By Sophia Whittemore
My mom and I hang back in the insert-corporate-name supermarket’s checkout line, chatting happily about nasi goreng recipes in Bahasa. When we get to the front of the line, the cashier pauses and scrunches up her face.
“Uh… what’s this?” She asks, panic on her face as she holds up a bundle of greenish-yellow spices.
“Lemongrass.” My mother replies with an awkward grin.
The rest of the checkout goes smoothly. Then a jerky pause. The poor cashier holds up another bundle of brown roots.
“And…this?” She’s sweating at this point.
My mother smiles patiently at her, putting her hand over the young woman. “That’s ginger. Makes wonderful tea.” My mother further informs her. The cashier’s eyes widen a bit, and she nods sheepishly. The cashier compares the vegetables to a plastic-laminated comparison chart just to double check. We wait patiently, awkwardly avoiding eye contact with the poor young girl, her manager glowering over her.
When my mother leaves the market with her plastic bags in hand (the bags that will be reused as soon as we get home until they fall apart from wear-and-tear). She looks over at me and sighs. I can see it in her eyes.
Now, rewind that scenario and go to a different setting. A smaller supermarket, a little grungy but still mostly clean, in the corner of the city. People of all colors of the rainbow mill about and pick out dragon-fruit, lychee, rambutan, or fine-grained rice. We go to the cashier, who smiles knowingly at my mom.
“Turmeric?” My mom nods, smiling.
“Ah,” the cashier’s eyebrows raise a bit. “Ginger. Planning to make tea?”
My mother’s grin widens. I smile back. She’s home. This is comfort for her. Not corporate perfection. Not too-strict guidelines and sparkling tile floors. This is familiar. This is comfort at its finest.
At their hearts, ethnic supermarkets are homes for all those who go to them. And that’s beautiful.
Now, Pacific Standard Magazine recently published an article stating that the ethnic supermarket is dying out in favor of corporation giants. It’s not that hard to wonder why. People like sanitary. They like convenient. And in that convenience, smaller mom-and-pop shops get lost. The article suggests it’s the same reason that there are so few Jewish delis left. After WWII, Jewish delis allowed the struggling Jewish community to find new opportunity for themselves. And now, most of them have been absorbed into the supermarket “ethnic food” aisle.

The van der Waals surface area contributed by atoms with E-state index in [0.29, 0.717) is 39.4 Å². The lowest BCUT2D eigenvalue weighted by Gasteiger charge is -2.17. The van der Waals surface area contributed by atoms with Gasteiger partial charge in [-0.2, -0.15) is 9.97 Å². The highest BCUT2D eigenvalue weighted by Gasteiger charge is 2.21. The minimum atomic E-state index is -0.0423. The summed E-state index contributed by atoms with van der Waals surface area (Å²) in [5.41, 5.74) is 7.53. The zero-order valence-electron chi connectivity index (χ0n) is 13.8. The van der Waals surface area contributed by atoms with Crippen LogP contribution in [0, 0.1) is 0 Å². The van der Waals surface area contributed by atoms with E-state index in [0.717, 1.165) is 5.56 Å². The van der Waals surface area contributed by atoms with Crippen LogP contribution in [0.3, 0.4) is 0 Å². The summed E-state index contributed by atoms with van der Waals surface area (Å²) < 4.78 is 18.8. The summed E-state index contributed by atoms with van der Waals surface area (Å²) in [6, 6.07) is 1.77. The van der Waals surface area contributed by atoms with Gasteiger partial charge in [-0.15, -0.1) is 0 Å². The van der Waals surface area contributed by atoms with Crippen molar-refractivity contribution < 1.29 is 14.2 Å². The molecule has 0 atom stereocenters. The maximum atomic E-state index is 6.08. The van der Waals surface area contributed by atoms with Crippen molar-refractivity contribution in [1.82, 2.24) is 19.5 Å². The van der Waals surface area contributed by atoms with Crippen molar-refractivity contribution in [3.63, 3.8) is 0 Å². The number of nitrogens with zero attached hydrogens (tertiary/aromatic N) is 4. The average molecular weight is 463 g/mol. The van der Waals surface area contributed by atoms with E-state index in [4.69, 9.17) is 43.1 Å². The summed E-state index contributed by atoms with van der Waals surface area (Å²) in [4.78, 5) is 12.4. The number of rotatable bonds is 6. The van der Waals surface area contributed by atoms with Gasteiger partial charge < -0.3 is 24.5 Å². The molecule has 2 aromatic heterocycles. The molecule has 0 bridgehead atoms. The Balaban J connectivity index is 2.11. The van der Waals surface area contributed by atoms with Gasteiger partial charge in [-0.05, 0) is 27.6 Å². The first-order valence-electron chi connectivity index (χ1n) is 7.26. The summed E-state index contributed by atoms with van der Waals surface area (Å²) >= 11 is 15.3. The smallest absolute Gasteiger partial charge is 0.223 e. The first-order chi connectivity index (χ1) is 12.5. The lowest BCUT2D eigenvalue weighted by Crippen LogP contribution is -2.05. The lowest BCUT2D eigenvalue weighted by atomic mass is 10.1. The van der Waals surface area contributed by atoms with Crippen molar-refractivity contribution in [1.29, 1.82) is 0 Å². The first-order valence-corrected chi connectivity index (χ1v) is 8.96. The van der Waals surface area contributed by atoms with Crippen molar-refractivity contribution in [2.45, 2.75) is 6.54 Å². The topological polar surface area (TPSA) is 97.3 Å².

A different article published in The Washington Post gives a rousing argument for why one should shop in ethnic supermarkets, citing many of the same reasons my mom would’ve in the above examples. For some ethnic supermarkets, imported produce can be cheaper due to a smaller amount of independent employees than in chain giants.
Now, there’s absolutely nothing wrong with convenience. I love running into a gas station when I need gum. I love fast food. I love clothes with the tags on them. But there are other things you can’t buy from a large-chain supermarket. You can’t buy the family-secret-recipes you share with the store owners. You can’t build generational-family relationships as the smaller, ethnic store gets passed down from line to line within the same family. You can’t hear about the rags-to-riches stories. I understand it’s a moral gray area when it comes to balancing markets and economies and crunching numbers and who gets employed where.
But remember. Sometimes, you need a touch of home when you’re far away from it. And you shouldn’t let that minority supermarket down the street from you die out in favor of a larger chain. Plus, who knows what sorts of treasures you’ll find? Imported fruits. Special brands of spices that you never even knew existed. Music and foreign movies and a special bond between customer and owner that you can’t get anywhere else.
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